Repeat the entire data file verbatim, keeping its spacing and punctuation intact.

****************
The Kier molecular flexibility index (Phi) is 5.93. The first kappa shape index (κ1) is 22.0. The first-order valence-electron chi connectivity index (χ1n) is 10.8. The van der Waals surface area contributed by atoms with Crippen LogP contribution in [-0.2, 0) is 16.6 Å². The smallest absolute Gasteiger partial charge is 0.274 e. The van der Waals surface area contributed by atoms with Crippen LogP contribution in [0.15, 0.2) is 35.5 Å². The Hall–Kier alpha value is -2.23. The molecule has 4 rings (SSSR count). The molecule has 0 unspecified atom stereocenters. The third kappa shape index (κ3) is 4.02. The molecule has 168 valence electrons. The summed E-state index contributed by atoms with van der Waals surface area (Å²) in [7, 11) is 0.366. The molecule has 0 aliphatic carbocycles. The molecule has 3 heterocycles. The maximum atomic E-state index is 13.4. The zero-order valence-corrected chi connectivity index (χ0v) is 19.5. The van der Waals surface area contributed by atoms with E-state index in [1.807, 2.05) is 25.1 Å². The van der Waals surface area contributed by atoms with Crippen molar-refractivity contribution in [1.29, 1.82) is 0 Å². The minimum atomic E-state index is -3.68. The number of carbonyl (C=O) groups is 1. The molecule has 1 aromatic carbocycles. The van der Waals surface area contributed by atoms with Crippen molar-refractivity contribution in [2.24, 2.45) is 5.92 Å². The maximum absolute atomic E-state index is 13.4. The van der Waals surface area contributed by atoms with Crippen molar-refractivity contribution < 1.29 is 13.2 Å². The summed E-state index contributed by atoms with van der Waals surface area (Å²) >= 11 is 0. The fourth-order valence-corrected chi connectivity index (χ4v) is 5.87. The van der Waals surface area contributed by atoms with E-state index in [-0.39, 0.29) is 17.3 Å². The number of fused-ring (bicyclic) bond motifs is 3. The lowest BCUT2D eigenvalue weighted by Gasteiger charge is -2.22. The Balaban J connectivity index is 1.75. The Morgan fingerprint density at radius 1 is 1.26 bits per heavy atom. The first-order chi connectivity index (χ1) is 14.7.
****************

The Kier molecular flexibility index (Phi) is 5.93. The first kappa shape index (κ1) is 22.0. The first-order valence-electron chi connectivity index (χ1n) is 10.8. The van der Waals surface area contributed by atoms with Crippen LogP contribution in [-0.2, 0) is 16.6 Å². The smallest absolute Gasteiger partial charge is 0.274 e. The van der Waals surface area contributed by atoms with Crippen LogP contribution in [0.15, 0.2) is 35.5 Å². The Hall–Kier alpha value is -2.23. The molecule has 4 rings (SSSR count). The molecule has 0 unspecified atom stereocenters. The third kappa shape index (κ3) is 4.02. The molecule has 168 valence electrons. The summed E-state index contributed by atoms with van der Waals surface area (Å²) in [7, 11) is 0.366. The molecule has 0 aliphatic carbocycles. The molecule has 3 heterocycles. The maximum atomic E-state index is 13.4. The zero-order valence-corrected chi connectivity index (χ0v) is 19.5. The van der Waals surface area contributed by atoms with E-state index in [1.807, 2.05) is 25.1 Å². The van der Waals surface area contributed by atoms with Crippen molar-refractivity contribution in [1.29, 1.82) is 0 Å². The minimum atomic E-state index is -3.68. The number of carbonyl (C=O) groups is 1. The molecule has 1 aromatic carbocycles. The van der Waals surface area contributed by atoms with Crippen molar-refractivity contribution in [2.24, 2.45) is 5.92 Å². The maximum absolute atomic E-state index is 13.4. The van der Waals surface area contributed by atoms with Crippen molar-refractivity contribution < 1.29 is 13.2 Å². The summed E-state index contributed by atoms with van der Waals surface area (Å²) >= 11 is 0. The fourth-order valence-corrected chi connectivity index (χ4v) is 5.87. The van der Waals surface area contributed by atoms with E-state index in [-0.39, 0.29) is 17.3 Å². The number of fused-ring (bicyclic) bond motifs is 3. The lowest BCUT2D eigenvalue weighted by Gasteiger charge is -2.22. The Balaban J connectivity index is 1.75. The Morgan fingerprint density at radius 1 is 1.26 bits per heavy atom. The first-order chi connectivity index (χ1) is 14.7.